BIRMINGHAM, England -- Former No. 1 Ana Ivanovic is seeking a coach who will help her return to the top.
Ever since the Serb with the intimidating serve and lethal forehand won the French Open three years ago, she has struggled on the WTA tour. Ivanovic won her first Grand Slam title by beating Dinara Safina 6-4, 6-3 at the French Open on June 7, 2008.
Her grass-court preparation will begin Wednesday at the Aegon Classic against Anna Tatishvili from Georgia. It's her first visit to Birmingham in seven years.
After the French Open win, it took Ivanovic until last year to win another title -- she picked up two -- but she has yet to get back even to the quarterfinals of another Grand Slam. She was ousted in the first round this year at Roland Garros.
Her lack of confidence has at times been both painful and public.
She watched the 41-match winning streak of fellow Serb and friend Novak Djokovic this year. She says she has often thought "could I borrow just a bit of your confidence?"
Injuries have exacerbated her problems. This year, while withdrawing from events because of an abdominal strain, fatigue and a wrist injury, she has maintained a top-20 ranking. But the physical and psychological issues might be alleviated by the insight and structure provided by a top-class coach.
Ivanovic traveled with only a hitting partner for most of this year, having suddenly parted with coach Antonio van Grichen. She thinks the ensuing instability in her regimen and her mind has affected her results.
"It's been a bit of a struggle and a little up and down -- and that's been happening for the last couple of years in my career," the 23-year-old said. "I want something more stable. I want something more solid. I know it's not easy to find a good coach, but it's something I should consider again."
Ivanovic did noticeably better at big tour stops in Indian Wells and Miami in March when she had access to the coaching of Darren Cahill through one of her sponsors, Adidas. She scored five wins, including one over Jelena Jankovic, a former No. 1, and held five match points against Kim Clijsters, the U.S. Open champion.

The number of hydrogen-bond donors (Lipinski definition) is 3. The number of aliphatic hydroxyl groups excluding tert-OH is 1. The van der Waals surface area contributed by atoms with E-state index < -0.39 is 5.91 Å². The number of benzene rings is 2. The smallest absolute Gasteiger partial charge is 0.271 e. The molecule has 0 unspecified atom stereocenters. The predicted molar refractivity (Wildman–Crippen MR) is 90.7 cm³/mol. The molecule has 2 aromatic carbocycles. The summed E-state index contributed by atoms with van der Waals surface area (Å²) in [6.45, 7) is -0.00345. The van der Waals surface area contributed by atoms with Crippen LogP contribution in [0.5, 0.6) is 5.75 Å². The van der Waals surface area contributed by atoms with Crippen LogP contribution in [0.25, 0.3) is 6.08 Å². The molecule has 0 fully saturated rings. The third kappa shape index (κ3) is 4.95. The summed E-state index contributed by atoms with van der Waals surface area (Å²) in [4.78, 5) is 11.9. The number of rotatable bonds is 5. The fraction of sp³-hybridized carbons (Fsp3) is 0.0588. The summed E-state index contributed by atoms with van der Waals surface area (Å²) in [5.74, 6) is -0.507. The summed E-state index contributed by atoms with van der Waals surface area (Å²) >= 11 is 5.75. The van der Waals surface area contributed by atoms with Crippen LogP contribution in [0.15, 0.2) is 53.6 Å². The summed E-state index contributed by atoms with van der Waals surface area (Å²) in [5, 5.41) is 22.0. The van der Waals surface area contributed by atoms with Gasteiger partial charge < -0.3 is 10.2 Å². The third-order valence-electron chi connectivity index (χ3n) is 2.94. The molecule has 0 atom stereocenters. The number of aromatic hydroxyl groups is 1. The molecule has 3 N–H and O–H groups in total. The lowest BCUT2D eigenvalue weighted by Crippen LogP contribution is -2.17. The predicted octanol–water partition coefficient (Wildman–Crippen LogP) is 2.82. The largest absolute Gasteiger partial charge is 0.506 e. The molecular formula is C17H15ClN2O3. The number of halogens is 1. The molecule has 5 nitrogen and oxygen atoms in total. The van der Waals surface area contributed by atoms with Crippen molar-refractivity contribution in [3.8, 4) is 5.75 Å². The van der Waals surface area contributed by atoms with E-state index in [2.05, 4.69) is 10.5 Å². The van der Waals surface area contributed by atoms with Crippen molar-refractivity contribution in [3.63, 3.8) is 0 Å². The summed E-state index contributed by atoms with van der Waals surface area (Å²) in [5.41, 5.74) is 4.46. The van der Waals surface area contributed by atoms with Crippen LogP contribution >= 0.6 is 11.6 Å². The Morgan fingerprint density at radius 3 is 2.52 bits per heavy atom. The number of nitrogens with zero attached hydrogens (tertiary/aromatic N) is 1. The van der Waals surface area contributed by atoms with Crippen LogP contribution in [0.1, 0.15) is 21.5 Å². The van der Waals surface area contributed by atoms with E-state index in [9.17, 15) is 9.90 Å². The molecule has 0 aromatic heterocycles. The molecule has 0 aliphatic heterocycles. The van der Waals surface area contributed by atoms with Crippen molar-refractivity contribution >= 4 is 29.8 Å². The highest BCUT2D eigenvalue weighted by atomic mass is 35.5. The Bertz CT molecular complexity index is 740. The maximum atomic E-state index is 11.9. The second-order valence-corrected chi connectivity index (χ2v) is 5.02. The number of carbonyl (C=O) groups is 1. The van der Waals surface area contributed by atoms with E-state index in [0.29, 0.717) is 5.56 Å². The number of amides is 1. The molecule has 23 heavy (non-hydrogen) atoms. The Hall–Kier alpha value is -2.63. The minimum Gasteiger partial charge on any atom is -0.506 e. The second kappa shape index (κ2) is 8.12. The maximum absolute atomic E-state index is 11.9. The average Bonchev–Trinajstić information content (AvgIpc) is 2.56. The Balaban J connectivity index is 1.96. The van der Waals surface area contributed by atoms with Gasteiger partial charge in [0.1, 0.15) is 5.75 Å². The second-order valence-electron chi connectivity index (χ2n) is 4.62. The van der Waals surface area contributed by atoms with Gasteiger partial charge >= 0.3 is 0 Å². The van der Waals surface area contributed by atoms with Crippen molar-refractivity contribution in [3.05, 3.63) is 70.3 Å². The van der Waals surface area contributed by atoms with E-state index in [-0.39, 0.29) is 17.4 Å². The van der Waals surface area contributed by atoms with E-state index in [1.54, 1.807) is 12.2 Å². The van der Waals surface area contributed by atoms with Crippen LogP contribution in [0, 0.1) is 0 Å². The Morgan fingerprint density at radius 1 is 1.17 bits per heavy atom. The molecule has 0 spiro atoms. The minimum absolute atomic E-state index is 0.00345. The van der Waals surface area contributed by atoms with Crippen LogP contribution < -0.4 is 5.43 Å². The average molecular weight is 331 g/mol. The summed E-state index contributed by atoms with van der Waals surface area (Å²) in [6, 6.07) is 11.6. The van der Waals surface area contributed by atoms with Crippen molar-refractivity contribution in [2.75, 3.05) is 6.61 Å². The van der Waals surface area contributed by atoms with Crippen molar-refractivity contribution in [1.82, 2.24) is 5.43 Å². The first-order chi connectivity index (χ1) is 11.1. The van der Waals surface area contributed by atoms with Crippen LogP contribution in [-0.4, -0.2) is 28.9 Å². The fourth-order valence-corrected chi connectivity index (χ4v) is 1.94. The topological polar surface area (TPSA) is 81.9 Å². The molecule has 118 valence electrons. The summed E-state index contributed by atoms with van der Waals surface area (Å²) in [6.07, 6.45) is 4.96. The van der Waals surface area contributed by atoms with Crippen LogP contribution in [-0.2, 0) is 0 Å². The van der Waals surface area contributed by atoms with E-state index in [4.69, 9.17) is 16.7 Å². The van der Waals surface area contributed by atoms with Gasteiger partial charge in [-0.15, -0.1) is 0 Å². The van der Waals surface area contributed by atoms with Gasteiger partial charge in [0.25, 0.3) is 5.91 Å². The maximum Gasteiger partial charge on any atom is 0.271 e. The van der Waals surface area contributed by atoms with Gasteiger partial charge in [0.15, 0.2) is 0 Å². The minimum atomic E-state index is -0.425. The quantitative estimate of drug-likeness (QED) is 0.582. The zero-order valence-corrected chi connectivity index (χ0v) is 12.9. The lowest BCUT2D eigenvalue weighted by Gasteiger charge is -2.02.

"It made a difference getting proper interaction and guidance," said Ivanovic, who will not be able to receive regular coaching from the Australian because he's responsible for other players.
"I have names of people I would like to talk to, but that's hard to do during competition," Ivanovic said. "Still, I'm thinking about it and talking to people about how to approach it."
She has a clear idea of the sort of coach she wants.
"First I have to find a good one," Ivanovic said. "Then, someone who will commit. And someone willing to travel. And someone with whom to get along, because you do spend a lot of time together.
"For a coach to be able to help you, they need to get to know you well. They need to see what's happening -- that you are not in the mood to talk, or something like this. It is very hard to find the right person."
She's not likely to line up someone before Wimbledon in two weeks. But when she does find a coach, she wants it to be a long-term arrangement.
"And that is something I am wary about. I don't want these ups and downs any more," she said. "I need to have more structure and more stability, and someone strong enough to go through with it. Not something which is going to be short-lived again."